The Bielski Brothers

The Bielski Brothers

The True Story of Three Men Who Defied the Nazis, Saved 1200 Jews, and Built A Village in the Forest

Book - 2003
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It is one of the most remarkable dramas of World War II -- untold until now.

In 1941, three young men -- brothers, sons of a miller -- witnessed their parents and two other siblings being led away to their eventual murders. It was a grim scene that would, of course, be repeated endlessly throughout the war. What makes this particular story of interest is how the survivors responded. Instead of running or capitulating or giving in to despair, these brothers -- Tuvia, Zus, and Asael Bielski -- did something else entirely. They fought back, waging a guerrilla war of wits and cunning against both the Nazis and the pro-Nazi sympathizers. Along the way they saved well over a thousand Jewish lives.

Using their intimate knowledge of the dense forests surrounding the Belorussian towns of Novogrudek and Lida, the Bielskis evaded the Nazis and established a hidden base camp, then set about convincing other Jews to join their ranks. When the Nazis began systematically eliminating the local Jewish populations -- more than ten thousand were killed in the first year of the Nazi occupation alone -- the Bielskis intensified their efforts, often sending fighting men into the ghettos to escort Jews to safety. As more and more Jews arrived each day, a robust community began to emerge, a "Jerusalem in the woods." They slept in camouflaged dugouts built into the ground. Lovers met, were married, and conceived children. The community boasted a synagogue, a bathhouse, a theater, and cobblers so skilled that Russian officers would wait in line to have their boots reshod.

But as its notoriety grew, so too did the Nazi efforts to capture the rugged brothers; and on several occasions they came so near to succeeding that the Bielskis had to abandon the camp and lead their massive entourage to newer, safer locations. And while some argued in favor of a smaller, more mobile unit, focused strictly on waging battle against the Germans, Tuvia Bielski was firm in his commitment to all Jews. "I'd rather save one old Jewish woman," he said, "than kill ten Nazis."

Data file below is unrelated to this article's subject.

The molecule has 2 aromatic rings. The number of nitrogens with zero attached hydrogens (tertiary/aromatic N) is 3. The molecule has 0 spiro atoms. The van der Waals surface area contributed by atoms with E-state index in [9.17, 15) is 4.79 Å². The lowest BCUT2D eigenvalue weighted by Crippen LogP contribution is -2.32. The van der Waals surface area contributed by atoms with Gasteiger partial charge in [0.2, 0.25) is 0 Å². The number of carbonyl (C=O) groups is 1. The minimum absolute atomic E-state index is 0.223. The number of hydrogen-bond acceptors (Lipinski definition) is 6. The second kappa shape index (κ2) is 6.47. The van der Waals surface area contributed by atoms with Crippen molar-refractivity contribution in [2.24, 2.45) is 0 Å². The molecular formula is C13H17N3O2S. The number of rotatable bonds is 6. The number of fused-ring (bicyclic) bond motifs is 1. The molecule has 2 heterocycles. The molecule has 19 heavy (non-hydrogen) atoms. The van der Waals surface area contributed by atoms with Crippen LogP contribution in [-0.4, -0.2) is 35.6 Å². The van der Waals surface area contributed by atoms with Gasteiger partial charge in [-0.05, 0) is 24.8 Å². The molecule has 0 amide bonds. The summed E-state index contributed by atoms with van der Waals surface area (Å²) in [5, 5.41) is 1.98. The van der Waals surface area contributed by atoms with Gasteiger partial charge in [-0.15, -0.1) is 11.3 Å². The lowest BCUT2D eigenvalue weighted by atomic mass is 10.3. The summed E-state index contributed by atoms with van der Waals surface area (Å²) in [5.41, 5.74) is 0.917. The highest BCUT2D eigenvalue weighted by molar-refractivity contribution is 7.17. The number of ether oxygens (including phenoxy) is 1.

In July 1944, after two and a half years in the woods, the Bielskis learned that the Germans, overrun by the Red Army, were retreating back toward Berlin. More than one thousand Bielski Jews emerged -- alive -- on that final, triumphant exit from the woods.

The Bielski Brothers is a dramatic and heartfelt retelling of a story of the truest heroism, a historic testament to courage in the face of unspeakable adversity.

Publisher: New York : HarperCollins, c2003
Edition: 1st ed. --
ISBN: 9780066210742
Branch Call Number: 940.53183209478 Duf
Characteristics: xiii, 302 p. : ill., map


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IndyPL_RyanD May 02, 2019

Stories of people who survive extraordinary circumstances usually make for good reading material. Author and journalist Peter Duffy does not disappoint in his account of how Jewish brothers Tuvia, Zus, and Asael Bielski hid in the forests surrounding the towns of Novogrudek and Lida, Belarus to survive and resist the Nazi military and police forces occupying the area and exterminating Jewish people during World War II. The story of how the brothers also helped shelter hundreds of other Jewish escapees from the nearby ghettos and concentration camps is very interesting. Duffy’s background information on the Bielski family before the breakout of war is also another interesting aspect of the book because it helps demonstrate the personality traits the brothers contained that would eventually help them in resisting the Nazis.

Jun 03, 2013

If you like reading real accounts from survivors, this is a book for you. The details were very good, gruesome at times but it was during the Holocaust so...overall though it was informative and I liked to hear of the good stories that arose from the Holocaust. Not many people think of Jews finding love during this tumultuous time, but it did happen and that gives everyone hope.

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